Dodge the late night traps of vending machines, restaurant delivery and hospital cafeterias!  Plan your meals ahead of time and bring food from home. Not only less expensive, your own food is conveniently ready when you get a few free minutes. Frequent meals of protein, fruits and vegetables are not only healthy but the freshness of the food may be invigorating. 

6. Stay in Touch!
Social isolation is a risk associated with shift work so maintaining social ties is critical to mental health and overall levels of happiness and life enjoyment.21 Plan for social time; for example, planning "date night" with your significant other can foster an emotionally healthy routine. "Make it a priority to stay connected with family and friends, but not only the wired, online type of connection as nothing beats face-to-face relationships" says Dr. Thomas. "Try to remain involved in as many family and social functions as possible when you're not working. This can be tough to negotiate, but it's critically important for long-term satisfaction at work and at home."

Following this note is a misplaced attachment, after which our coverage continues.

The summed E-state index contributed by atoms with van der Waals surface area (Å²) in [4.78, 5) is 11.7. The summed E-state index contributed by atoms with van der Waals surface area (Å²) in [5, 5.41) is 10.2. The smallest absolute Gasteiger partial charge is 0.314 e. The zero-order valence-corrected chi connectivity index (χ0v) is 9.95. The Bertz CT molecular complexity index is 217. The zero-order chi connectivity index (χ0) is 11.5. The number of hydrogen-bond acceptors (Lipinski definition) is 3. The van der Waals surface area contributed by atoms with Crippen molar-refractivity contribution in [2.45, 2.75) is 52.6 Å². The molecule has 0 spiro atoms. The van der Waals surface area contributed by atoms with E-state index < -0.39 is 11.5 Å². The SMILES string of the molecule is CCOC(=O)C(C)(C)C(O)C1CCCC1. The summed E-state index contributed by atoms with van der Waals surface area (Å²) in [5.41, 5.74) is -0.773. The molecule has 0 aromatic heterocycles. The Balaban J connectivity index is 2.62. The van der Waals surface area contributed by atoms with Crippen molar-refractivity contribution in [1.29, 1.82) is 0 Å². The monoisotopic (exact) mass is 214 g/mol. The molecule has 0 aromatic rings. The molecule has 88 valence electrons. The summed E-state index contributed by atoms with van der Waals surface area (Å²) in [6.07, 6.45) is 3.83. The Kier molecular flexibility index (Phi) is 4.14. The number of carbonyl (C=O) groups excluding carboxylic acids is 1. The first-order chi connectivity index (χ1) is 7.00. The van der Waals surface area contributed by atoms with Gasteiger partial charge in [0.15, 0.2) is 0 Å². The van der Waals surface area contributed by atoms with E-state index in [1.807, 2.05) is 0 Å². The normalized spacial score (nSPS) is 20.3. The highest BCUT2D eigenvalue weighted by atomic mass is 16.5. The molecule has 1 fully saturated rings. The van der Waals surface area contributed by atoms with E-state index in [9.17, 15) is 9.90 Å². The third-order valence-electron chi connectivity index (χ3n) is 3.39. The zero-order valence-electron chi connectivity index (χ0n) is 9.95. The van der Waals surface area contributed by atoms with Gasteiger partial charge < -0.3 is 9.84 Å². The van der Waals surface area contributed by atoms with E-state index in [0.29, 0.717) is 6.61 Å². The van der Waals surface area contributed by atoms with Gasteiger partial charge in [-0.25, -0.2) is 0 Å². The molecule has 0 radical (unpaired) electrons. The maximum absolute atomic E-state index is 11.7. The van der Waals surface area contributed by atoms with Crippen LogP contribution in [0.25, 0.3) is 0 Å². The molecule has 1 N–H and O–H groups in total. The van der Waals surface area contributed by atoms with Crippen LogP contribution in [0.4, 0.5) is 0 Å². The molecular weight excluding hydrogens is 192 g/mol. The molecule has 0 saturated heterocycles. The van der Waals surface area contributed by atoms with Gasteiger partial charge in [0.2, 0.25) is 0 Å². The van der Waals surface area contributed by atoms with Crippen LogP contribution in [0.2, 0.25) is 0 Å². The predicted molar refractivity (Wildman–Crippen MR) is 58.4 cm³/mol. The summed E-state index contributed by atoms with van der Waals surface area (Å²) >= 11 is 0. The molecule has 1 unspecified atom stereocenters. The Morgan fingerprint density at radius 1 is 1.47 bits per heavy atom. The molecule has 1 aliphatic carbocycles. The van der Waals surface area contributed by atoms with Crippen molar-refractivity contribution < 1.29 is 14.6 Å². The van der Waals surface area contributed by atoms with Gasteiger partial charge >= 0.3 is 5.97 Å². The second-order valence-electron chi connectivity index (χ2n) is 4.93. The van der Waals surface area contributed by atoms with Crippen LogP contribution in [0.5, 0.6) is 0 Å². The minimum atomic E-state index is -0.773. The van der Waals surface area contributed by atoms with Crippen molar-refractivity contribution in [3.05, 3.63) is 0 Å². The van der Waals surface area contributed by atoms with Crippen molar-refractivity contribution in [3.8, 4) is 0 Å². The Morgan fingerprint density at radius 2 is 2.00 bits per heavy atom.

7. Schedule Exercise
Create an exercise routine that works around your schedule.22,23 Convenience is essential- pick a gym or Yoga studio with a shower for pre-work exercise or a running route that is near work or home. 

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Nurses appreciate working the night shift for a variety of reasons- quality of work/life, time for family, and other commitments. Learning your circadian rhythm and following these tips are vital to staying healthy. Proper planning, remembering to nurture personal relationships, and making time for you daily are vital to a healthy work-life balance.

References for this article can be accessed here.

Krista Bragg, DNP, CRNA, is Chief CRNA at Reading Hospital, Reading, Pa., and author on healthcare, patient safety, and fitness topics. Kenneth Bragg, BSN, BS, RN, is a professional drug-free body builder, trainer and freelance author. Expert commentary provided for this article by Matthew P. Thomas, MD, clinical assistant professor, Florida State University, Tallahassee, and board certified psychiatrist in private practice, Sarasota, Fla.